The Right Resistance: Republican infrastructure sellout means primary, primary, primary
Well, that does it. Or, if you prefer, “it’s the final straw.” Or, “that’s the icing on the cake.” Or, if you listened to the late “Dandy” Don Meredith of Monday Night Football fame all those
decades ago, “Turn out the lights, the party’s over.”
We’ve all been in situations where a breaking point was reached, and just one more piece of bad news would send us over the edge into a dark place. Angst has a way of building over time and it wouldn’t take a whole lot to do, just as Meredith fondly crooned, “turn out the lights” and exit the proverbial room.
Many conservatives and Republicans have struggled with the concept over the course of the past, well, thirty-plus years after Ronald Reagan left office. Liberty-loving, fiscally responsible, budget balancing, culture preserving, unborn life supporting, border protecting, law enforcing and traditional value defending governance has not always been the mantra of the Grand Old Party. We all know Republicans talk a good game during campaign season, promising to do this or that or to cut a particularly unpopular program (Obamacare?) or swear a semi-holy oath (to the extent that politicians are capable of doing such things) to uphold the Hyde Amendment to their last breath.
And then, almost in an instant, they collectively forget about all that stuff in favor of getting along with Democrats and acting “bipartisan” and swinging deals that they know are wrong so as to look good to so-called independent voters or moderate thinkers or fence sitters. The recently propounded infrastructure bill is the latest example. It contains a token few true infrastructure related items, but many (most?) observers, including former president Donald Trump, see it as a sellout to the nth degree.
Some particularly disgruntled conservatives even claimed to have experienced a “that does it” moment over the senate GOP’s duplicity. In a piece titled, “After Infrastructure Surrender, Republicans Deserve to Lose”, Philip Klein wrote at National Review:
“Republicans have helped put President Biden several steps closer to passing his top legislative priority in voting multiple times to advance an unnecessary and costly infrastructure bill that will pave the way for Democrats to pass their multi-trillion dollar social agenda. This is a pathetic surrender that has been built on a mountain of lies.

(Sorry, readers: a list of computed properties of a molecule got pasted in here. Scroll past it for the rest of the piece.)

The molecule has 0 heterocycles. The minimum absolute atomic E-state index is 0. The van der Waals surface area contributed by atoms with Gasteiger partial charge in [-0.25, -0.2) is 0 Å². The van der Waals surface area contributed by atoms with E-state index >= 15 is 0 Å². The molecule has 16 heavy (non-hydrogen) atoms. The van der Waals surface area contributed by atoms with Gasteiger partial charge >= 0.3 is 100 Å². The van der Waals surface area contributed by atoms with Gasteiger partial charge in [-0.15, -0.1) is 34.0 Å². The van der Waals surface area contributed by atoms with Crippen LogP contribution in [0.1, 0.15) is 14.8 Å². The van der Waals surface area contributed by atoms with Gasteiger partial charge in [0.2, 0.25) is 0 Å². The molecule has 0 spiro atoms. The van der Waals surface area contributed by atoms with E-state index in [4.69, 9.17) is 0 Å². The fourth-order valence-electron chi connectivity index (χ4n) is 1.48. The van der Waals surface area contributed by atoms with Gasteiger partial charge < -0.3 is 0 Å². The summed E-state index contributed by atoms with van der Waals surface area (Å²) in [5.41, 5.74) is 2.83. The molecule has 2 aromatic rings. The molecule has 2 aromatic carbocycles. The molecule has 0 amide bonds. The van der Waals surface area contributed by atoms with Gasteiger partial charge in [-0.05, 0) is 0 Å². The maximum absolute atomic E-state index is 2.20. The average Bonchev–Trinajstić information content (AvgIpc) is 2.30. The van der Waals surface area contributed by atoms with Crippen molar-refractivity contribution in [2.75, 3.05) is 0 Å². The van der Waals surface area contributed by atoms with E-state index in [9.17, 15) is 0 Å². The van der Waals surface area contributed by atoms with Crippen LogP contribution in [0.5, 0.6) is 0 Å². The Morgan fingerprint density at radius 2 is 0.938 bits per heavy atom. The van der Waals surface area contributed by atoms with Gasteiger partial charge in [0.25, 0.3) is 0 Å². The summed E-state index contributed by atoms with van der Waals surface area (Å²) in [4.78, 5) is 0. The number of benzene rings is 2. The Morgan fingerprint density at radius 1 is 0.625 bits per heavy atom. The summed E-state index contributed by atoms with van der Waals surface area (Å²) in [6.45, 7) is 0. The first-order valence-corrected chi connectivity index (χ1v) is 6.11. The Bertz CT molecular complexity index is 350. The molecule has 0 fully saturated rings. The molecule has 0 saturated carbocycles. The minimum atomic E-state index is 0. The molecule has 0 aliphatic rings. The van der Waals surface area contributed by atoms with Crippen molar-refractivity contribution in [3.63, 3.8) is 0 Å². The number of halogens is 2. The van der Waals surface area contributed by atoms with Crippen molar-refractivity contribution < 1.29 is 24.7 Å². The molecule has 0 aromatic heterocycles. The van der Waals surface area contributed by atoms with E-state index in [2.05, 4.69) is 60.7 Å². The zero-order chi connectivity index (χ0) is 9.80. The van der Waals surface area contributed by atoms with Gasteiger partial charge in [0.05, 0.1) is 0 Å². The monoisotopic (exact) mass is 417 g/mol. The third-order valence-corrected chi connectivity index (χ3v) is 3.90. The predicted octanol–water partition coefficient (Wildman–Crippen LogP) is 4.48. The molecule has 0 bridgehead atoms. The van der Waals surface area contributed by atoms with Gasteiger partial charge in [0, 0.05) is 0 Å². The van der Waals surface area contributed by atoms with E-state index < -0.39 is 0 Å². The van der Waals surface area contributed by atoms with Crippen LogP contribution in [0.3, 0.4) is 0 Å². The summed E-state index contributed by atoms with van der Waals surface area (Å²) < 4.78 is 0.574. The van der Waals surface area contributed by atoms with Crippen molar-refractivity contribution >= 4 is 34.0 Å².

“Republicans who voted for this monstrosity claimed that the infrastructure bill they negotiated would be fully paid for. It isn’t. They claimed it would narrowly focus on traditional infrastructure such as fixing roads and bridges. It doesn’t. They claimed it would help convince moderate Democrats to abandon Biden’s larger bill. It won’t...
“This is a reckless and irresponsible action from a policy perspective and malpractice from a political perspective. If Republicans lose big time in 2022, they have nobody but themselves to blame.”
When my children were younger, I sometimes told them there was a thing called the “Cauldron of bull-crap,” which is a big pot with hot water filled nearly to the top. The more bull-crap that was added to the pot, the closer the cauldron would come to spilling over. Once it did, the water would overflow and there was no putting it back into the pot. It sounds like Klein has reached the boiling point on his own cauldron of bull-crap. And he’s right, Republicans have given him plenty of reasons to get a little (or a lot) fiery.
As if the provisions of the infrastructure bill itself weren’t bad enough, the real tragedy is that its passage -- if indeed it does eventually become law -- paves the way for Democrats to do what they always do, push through a much larger stand-alone budget resolution bill to fund their wildest socialist fantasies by any means necessary. Liberals were rather brazen about it, too, telling everyone in America that they would first get the infrastructure done on a “bipartisan” basis and then go straight past the smiling spineless Republicans to do their dirty work requiring only Democrat votes.
No secrets here. Yet the Republicans fell for it. Or it certainly looks like they did. They could only be pretending to go along with this infrastructure farce in order to tie the bigger monstrosity to Democrats and then force Joe Biden’s party to own a raising of the debt ceiling to realize any of it. This could be the thinking, but if so, it’s bad strategy and a big risk.